This is Luau Food
Making Kalua Pork without an Imu
In a traditional Hawaiian Luau in the Islands, Kalua Pig is an essential.
In the real deal, a whole pig will be baked for hours in an underground earthen oven called an Imu.
The pit will be lined with volcanic rocks and hot embers and often water is added at some point to create steam.
The Kalua Pig will be served with Poi, Laulaus and other traditional Hawaiian dishes. In the old days dogs were often roasted along with the Kalua Pig, but they are missing from the menus today.
Chicken and other Meats and Fish may be added, often wrapped in tropical leaves and either steamed or grilled on spits. Turkey is a popular choice for Kalua-style cooking nowadays, too.
Turkeys, incidentally, have been raised in Hawaii since the time of the old Hawaiian monarchy, so they have become assimilated to local cooking.
The name Kalua comes from a Hawaiian word that means “cooked in an Imu oven.” The term Kalua Pork or Kalua Pig may have been coined by Hawaiian gourmet chef Sam Choy to describe this method of cooking in a stove oven and using liquid smoke, but done to resemble the Imu cooking technique.
For times when you have a smaller party to feed and do not have a ready-dug underground oven ready to hand, here is a recipe from a Kamai’ina friend for Kalua type Roast Pork made in a conventional kitchen oven.
The actual assembly work only takes about ten minute,s but you need to count on several hours roasting time.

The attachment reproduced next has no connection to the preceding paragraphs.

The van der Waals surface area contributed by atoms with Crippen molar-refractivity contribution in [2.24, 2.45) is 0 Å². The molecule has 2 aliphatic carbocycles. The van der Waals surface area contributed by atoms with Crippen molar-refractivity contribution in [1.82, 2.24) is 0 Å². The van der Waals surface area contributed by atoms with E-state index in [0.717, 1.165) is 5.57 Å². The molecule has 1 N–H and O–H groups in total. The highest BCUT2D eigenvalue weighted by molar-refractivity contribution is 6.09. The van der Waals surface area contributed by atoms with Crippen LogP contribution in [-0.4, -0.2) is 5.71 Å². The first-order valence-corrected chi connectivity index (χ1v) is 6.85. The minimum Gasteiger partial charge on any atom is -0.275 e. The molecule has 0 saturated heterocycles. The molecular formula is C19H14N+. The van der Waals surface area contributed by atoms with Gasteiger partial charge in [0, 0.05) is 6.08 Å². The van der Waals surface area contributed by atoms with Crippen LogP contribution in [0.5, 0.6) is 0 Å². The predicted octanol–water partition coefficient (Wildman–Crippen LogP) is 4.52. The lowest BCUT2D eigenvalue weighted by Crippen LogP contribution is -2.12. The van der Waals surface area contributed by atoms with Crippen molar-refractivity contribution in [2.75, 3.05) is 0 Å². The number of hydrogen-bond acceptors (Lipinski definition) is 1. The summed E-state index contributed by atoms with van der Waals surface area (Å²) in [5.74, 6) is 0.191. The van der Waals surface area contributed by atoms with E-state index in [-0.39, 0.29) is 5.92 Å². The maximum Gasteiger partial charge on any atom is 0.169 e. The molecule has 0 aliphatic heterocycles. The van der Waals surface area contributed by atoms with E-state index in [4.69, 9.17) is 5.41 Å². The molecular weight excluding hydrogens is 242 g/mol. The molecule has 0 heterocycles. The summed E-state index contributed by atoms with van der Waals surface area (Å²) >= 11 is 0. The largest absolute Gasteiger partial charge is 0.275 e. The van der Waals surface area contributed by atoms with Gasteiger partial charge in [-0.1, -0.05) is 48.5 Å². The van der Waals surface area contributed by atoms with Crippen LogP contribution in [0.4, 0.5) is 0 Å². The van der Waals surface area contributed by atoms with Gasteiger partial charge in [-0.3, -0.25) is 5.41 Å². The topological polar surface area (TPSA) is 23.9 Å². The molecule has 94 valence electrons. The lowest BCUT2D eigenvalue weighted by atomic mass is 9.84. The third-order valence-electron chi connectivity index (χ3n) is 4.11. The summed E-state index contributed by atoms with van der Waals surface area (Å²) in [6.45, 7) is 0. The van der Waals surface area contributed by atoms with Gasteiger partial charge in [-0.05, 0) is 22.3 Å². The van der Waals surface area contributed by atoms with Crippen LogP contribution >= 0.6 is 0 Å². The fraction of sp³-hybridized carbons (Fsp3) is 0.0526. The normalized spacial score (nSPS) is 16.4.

The result is very tender and succulent and quite similar to the results obtained in an Imu oven. The Pork will be so tender it is almost falling apart. You can use a fork to apart for serving.
First, organize the ingredients:
4 pounds Pork Butt
2 tablespoons Hawaiian Salt
4 tablespoons pure Liquid Smoke — Mesquite Smoke is good for this
4 to 6 large Ti leaves
First, heat the oven to 550 degrees Fahrenheit. Score the Pork on all sides by slashing it diagonally, about ¼ inch deep and about an inch apart. Rub the Meat well with Hawaiian salt — you can use coarse Sea Salt or Rock Salt if you cannot find Hawaiian Salt. Also rub the meat with the Liquid Smoke, which you can get in most supermarkets.
About the Ti Leaves: They may sound exotic if you are not currently in the Hawaiian Islands, but most florists have them, as they are often used in floral arrangements. Banana Leaves are also often available from Asian or Latin markets and work well. Lacking them, Chard Leaves are a good substitute.
Wrap the Pork in Ti Leaves or whatever leaves are available, and finally wrap it again in aluminum foil.
Put the Pork in a rack in a shallow roasting pan.
Roast the Pork for 45 minutes at 350 degrees Fahrenheit.
Next, reduce the oven temperature to 400 degrees and continue roasting at 400 degrees for another 3 hours.
Unwrap the foil first and place the leaf-wrapped Pork on a large platter and carry to the table, where we will unwrap and serve the finished Meat. It will be so tender it will be almost falling apart. It may be shredded with a fork for serving.
This recipe makes enough for about eight to ten servings, depending on the number of side dishes. Preparation is simple, and only takes about ten minutes to put togehter. Total cooking time is about three and a half hours.
With some Laulaus, salads and Hawaiian Fried Rice, as well as some of the popular Hawaiian Kamai’ina favorite Cakes, Pies and tropical fruits, you can have a simple but attractive Luau at home – without the earth oven.